Digging White Clay

As I dig greasy sweet white clay
from the pit beside my house
the slick ripens shovelful
by shovelful. Deeper and deeper
the pit flowers with a purity

few people realize the earth
can offer. Sculptors and potters
enjoy working this rich matter
and pay a premium to get it
fresh from the digging. I keep

shovel and bucket as clean
as surgical instruments. Days
spent mining this bright medium
pass like old movie newsreels
except for the lack of music.

I'll never be an artist shaping
natural substance to my will;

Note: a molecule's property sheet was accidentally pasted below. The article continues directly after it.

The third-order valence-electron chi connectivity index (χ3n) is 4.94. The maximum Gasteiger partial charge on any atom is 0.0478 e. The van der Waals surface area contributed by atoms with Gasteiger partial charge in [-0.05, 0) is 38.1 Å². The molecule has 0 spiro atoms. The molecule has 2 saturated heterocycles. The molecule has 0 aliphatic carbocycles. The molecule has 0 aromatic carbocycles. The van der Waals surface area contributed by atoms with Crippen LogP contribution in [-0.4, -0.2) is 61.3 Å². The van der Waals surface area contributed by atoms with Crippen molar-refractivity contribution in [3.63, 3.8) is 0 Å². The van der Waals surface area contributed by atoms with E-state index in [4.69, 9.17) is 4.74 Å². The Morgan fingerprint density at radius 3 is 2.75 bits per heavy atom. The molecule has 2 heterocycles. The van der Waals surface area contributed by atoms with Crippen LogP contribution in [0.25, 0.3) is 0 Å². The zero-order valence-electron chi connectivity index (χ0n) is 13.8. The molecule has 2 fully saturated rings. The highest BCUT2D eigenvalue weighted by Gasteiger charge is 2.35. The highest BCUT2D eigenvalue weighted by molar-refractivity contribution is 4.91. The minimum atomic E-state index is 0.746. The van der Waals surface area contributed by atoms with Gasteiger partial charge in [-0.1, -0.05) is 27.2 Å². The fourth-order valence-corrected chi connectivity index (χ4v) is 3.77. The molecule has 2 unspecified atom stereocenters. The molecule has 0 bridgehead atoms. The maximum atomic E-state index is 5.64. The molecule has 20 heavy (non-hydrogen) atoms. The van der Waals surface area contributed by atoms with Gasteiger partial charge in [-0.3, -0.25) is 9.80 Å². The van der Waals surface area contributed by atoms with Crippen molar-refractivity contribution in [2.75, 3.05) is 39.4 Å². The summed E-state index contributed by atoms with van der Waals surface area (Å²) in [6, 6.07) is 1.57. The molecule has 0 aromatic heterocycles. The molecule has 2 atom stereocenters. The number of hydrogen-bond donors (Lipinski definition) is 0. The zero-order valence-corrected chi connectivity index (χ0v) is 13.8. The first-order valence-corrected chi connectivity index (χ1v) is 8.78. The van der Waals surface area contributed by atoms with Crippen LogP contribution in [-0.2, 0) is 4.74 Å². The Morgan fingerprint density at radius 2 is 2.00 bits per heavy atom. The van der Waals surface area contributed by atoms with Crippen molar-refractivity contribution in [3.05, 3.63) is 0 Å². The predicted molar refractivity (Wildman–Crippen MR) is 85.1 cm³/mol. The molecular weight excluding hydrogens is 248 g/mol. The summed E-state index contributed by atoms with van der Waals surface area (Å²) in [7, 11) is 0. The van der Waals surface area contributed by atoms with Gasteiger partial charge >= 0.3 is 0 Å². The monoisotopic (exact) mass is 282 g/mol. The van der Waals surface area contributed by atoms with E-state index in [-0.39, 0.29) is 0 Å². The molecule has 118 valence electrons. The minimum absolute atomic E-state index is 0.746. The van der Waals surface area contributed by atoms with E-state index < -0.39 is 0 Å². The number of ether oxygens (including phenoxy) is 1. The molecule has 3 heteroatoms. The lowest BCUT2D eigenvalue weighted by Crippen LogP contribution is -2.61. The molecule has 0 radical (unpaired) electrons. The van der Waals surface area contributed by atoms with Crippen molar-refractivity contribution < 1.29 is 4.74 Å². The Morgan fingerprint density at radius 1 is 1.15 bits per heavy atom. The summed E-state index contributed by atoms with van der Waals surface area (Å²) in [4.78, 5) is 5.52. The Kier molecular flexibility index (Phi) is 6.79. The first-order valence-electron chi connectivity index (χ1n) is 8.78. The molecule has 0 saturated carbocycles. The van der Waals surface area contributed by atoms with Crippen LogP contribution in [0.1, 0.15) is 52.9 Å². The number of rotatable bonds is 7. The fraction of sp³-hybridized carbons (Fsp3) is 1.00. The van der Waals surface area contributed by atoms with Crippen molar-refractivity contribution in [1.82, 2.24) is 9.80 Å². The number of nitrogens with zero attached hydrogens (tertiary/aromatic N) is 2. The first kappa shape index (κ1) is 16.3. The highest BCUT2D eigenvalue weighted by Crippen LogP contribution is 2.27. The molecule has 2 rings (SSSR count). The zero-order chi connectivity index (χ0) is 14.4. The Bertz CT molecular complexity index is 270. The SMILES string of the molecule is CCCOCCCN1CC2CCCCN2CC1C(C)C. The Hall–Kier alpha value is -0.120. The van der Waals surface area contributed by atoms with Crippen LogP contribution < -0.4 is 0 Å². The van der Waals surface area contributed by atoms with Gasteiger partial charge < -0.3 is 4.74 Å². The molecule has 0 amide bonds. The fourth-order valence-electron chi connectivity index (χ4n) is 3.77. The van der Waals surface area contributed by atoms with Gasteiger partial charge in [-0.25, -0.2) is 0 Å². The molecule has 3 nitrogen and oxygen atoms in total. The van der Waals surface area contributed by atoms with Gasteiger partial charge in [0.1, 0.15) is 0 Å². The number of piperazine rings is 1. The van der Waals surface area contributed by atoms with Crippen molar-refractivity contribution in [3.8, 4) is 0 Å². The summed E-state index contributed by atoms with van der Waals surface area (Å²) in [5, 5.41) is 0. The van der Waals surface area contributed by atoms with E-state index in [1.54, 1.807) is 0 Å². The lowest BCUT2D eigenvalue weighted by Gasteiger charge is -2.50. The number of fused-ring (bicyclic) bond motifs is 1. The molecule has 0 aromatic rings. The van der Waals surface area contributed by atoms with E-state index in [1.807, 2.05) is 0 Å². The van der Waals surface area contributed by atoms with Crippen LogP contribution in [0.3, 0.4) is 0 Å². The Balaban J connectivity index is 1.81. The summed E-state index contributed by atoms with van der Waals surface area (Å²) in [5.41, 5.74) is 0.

but selling this perfect clay
pleases not only my bank account
but my latent aesthetic sense,

which otherwise I'd apply
in some unconstructive manner,
perhaps to women or to flowers
or maybe to envy of birdsong.
The summer heat pours through me,

depleting my salts. I pause
to drink water from a canteen
and munch a Swiss cheese sandwich.
After shoveling six or eight buckets
into black plastic bags I'll tote

the day's work to a studio
and then drive home and relax
over a tall stack of art books
and down a glass of gin in honor
of the hole I've hacked in the world.

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